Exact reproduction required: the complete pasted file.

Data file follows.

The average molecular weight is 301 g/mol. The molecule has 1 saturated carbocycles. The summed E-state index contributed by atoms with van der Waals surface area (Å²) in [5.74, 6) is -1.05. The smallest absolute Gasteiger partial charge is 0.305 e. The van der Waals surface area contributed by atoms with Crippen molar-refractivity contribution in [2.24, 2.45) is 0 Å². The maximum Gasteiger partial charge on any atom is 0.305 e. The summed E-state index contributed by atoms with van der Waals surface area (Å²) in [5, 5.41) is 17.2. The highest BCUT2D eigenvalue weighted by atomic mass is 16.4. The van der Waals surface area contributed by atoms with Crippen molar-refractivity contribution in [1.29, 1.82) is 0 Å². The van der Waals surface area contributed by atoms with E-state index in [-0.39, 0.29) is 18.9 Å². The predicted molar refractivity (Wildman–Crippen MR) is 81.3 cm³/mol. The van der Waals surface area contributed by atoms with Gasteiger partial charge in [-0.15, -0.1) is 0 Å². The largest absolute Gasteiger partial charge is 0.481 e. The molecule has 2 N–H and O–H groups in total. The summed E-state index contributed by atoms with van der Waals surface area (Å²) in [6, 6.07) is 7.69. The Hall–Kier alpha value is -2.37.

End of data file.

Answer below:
The average molecular weight is 301 g/mol. The molecule has 1 saturated carbocycles. The summed E-state index contributed by atoms with van der Waals surface area (Å²) in [5.74, 6) is -1.05. The smallest absolute Gasteiger partial charge is 0.305 e. The van der Waals surface area contributed by atoms with Crippen molar-refractivity contribution in [2.24, 2.45) is 0 Å². The maximum Gasteiger partial charge on any atom is 0.305 e. The summed E-state index contributed by atoms with van der Waals surface area (Å²) in [5, 5.41) is 17.2. The highest BCUT2D eigenvalue weighted by atomic mass is 16.4. The van der Waals surface area contributed by atoms with Crippen molar-refractivity contribution in [1.29, 1.82) is 0 Å². The van der Waals surface area contributed by atoms with E-state index in [-0.39, 0.29) is 18.9 Å². The predicted molar refractivity (Wildman–Crippen MR) is 81.3 cm³/mol. The van der Waals surface area contributed by atoms with Gasteiger partial charge in [-0.15, -0.1) is 0 Å². The largest absolute Gasteiger partial charge is 0.481 e. The molecule has 2 N–H and O–H groups in total. The summed E-state index contributed by atoms with van der Waals surface area (Å²) in [6, 6.07) is 7.69. The Hall–Kier alpha value is -2.37.